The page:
I'm not sure, but if an encrypted copy were sent to another jurisdiction (e.g. USA), but the keys were never sent out, that might provide backup with reasonably secure privacy. It would have to be sent back to EU before decryption, slowing things down a bit, but small price. The USA copy could be safely 'disclosed' in its encrypted form without violating privacy. Of course it would be necessary to use multiple keys, at least one for each small unit of data like a file.

It would also be useful to store the encrypted data on drives with Full Disk Encryption, with the disk key(s) also stored in a special system outside the jurisdiction. The US Fifth Amendment actually protects against forcing a person from disclosing a password to an FDE drive, _if_ the person has never written it down or disclosed it to anyone (verbally, email, whatever). The court case regarding a corporate person's privacy and what constitutes disclosure if the data is on a special server would be interesting.

0
0
Gary Bickford

Re: Lars Agreed

It's worth adding that most of the objectionable provisions of the Patriot Act were already in place for use in the "War On Drugs", and had been in use for years. How do you think they nabbed that Panamanian dictator (and former CIA contractor), and all those Columbian drug lords?

0
0
Gary Bickford

Re: Lars Agreed

In today's climate (no pun intended), the only real limitation is the cooling capacity of computing facilities. NSA's Signals Division spends more on computing than NASA's entire budget. Of course, that is matched by the National Reconnaissance Office and USAF satellite surveillance, which is also more than NASA's entire budget.

0
0
Gary Bickford

Re: Agreed

IIRC at one time Sweden had a very strong privacy law, and an enforcement arm that could go into any business to assure that they weren't storing personal information unnecessarily, nor passing it to anyone else without permission. But that was a long while ago, IDK what the present situation is.

0
0

Infosec bods rate app languages; find Java 'king', put PHP in bin

Gary Bickford

Re: Look at what they are actually measuring.

Indeed. It was proved back in the 1980s that black box testing can never (*) find more than about 30% of the bugs that exist.

(*) probabilistically speaking

0
0
Gary Bickford

Re: It's not the language

Yes, using C would explain how Microsoft's OS and apps managed to avoid all those exploits over the years ... Oh, wait...

Historically, writing apps in low-level C has been by far the largest source of actual exploits, lately due to lack of language support for even basic protections. C is all very well for device drivers and kernels, but "programming without a net" s a bad methodology fir today's networked application environment.

0
3

Work on world's largest star-gazing 'scope stopped after religious protests

Gary Bickford

Re: Bad Old Days

Your point about the 'sacred Moon' is actually something I, as an advocate of space development (see http://thespaceplan.com), am worried about. There is already a small but vocal cadre who say either that all of space should be left 'pure' for scientific research, or that it should be off limits to the 'evil humans who pollute everything". I am fairly confident that a significant attempt will be made to block all attempts at commercial or other non-governmental space activity, including habitation. I could see this both on the US and Euro stages, and in the UN.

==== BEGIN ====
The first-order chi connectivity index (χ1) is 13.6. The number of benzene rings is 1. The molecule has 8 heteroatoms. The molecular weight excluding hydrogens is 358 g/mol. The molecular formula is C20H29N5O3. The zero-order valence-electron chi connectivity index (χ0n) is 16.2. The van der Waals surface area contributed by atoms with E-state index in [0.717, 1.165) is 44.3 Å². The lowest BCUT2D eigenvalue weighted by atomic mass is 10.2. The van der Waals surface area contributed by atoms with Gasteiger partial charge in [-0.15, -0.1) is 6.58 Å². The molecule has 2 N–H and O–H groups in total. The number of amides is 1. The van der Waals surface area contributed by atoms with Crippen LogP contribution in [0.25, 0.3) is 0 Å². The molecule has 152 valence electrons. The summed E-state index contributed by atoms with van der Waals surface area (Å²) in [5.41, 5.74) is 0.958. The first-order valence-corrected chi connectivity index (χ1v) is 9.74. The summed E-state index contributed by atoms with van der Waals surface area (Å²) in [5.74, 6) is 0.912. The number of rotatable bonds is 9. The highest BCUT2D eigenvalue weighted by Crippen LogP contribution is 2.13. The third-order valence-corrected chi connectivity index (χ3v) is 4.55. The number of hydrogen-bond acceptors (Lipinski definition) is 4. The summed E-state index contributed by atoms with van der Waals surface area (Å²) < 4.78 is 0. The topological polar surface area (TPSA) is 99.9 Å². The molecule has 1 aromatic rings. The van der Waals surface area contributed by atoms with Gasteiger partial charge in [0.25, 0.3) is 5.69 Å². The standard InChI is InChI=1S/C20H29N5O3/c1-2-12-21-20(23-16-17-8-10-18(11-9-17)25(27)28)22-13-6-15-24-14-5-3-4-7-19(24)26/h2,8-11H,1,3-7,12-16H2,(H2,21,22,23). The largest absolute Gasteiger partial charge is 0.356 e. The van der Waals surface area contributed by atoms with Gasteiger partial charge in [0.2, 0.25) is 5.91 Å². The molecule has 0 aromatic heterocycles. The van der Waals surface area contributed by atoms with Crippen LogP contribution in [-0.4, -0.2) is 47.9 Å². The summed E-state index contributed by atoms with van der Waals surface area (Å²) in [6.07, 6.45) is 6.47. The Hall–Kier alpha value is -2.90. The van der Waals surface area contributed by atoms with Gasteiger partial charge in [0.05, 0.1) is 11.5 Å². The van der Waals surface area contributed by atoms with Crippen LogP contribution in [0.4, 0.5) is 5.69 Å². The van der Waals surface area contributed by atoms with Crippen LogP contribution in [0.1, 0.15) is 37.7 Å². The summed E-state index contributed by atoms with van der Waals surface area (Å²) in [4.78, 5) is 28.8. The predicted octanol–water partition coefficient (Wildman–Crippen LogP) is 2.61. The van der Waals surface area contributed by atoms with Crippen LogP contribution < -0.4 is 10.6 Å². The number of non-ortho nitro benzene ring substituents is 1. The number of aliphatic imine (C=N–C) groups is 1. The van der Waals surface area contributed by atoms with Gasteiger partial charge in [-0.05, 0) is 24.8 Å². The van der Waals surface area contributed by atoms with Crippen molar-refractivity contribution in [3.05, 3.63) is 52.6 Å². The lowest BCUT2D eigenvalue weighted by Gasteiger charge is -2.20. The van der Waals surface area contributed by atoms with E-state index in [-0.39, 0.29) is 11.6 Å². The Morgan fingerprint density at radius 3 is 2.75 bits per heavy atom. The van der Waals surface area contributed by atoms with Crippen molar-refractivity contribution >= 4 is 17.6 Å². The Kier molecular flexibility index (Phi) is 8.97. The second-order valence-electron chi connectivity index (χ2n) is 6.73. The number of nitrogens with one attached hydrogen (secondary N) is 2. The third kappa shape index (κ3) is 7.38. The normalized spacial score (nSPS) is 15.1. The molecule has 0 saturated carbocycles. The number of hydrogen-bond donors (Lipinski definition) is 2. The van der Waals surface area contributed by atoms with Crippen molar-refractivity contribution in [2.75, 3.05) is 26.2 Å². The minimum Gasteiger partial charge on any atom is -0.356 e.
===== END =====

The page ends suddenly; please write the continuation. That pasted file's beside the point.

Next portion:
2
0
Gary Bickford

Re: this is a bunch of watermelons who want to stop anything

Umm... Most of the extreme green activists are decidedly _not_ GOP.

Historically the GOP has been a much better supporter of science and research than the other side. Not completely unrelated: The GOP are also the party that introduced the first Civil Rights Act in the late 1800s, and voted almost unanimously for the very similar 1964 Act, passing it over the Democrats' attempts to defeat it. IIRC less than 1/3 of the Democrats voted for it. Somehow that fact never gets into the media's narrative, nor the education establishment.

9
5

Who owns space? Looking at the US asteroid-mining act

Gary Bickford

No space faring nation has signed the Moon treaty

AFAIK no nation with the actual capability to go to Space has ever signed the Moon treaty. The wording of the Outer Space treaty is a subject of intense debate among experts. Iow the author knows not whereof he speaks, gas no dog in this fighg., and us I St trying to enable those the extreme greenies. I expect he will probably try to ban all human exploration to preserve the universe from "evil mankind". It appears he also is ignorant of biology. Humans exploring and populating Space, (and taking all of Earth Life along) to propagate across the solar system and beyond are doing nothing different than every species has always done, only the distance are larger. We are an expression of Life, carrying Life with us as we go.

0
0

Balloon-lofted space podule hits 30,000m

Gary Bickford

Not space, tossing away helium, and where will the balloon end up?

I'm sorry, despite the company's name and FAA stipulation, IMHO that's not space. I would be happier with their system if they weren't letting a large amount of helium go bye-bye. And I don't see any reference to a method for managing the balloon after separation - will it just float around for a while, acting as a hazard to aviation? (Perhaps it has a 'dump valve' and a radar reflector, which would be better than nothing.) For the cost of another two hundred kilos the system could decompress mist of the helium and open its own parachute, ride down with the capsule, or (coolest but most difficult) zip open a couple of seams in the balloon to become its own parachute.

1
1

Page:

Forums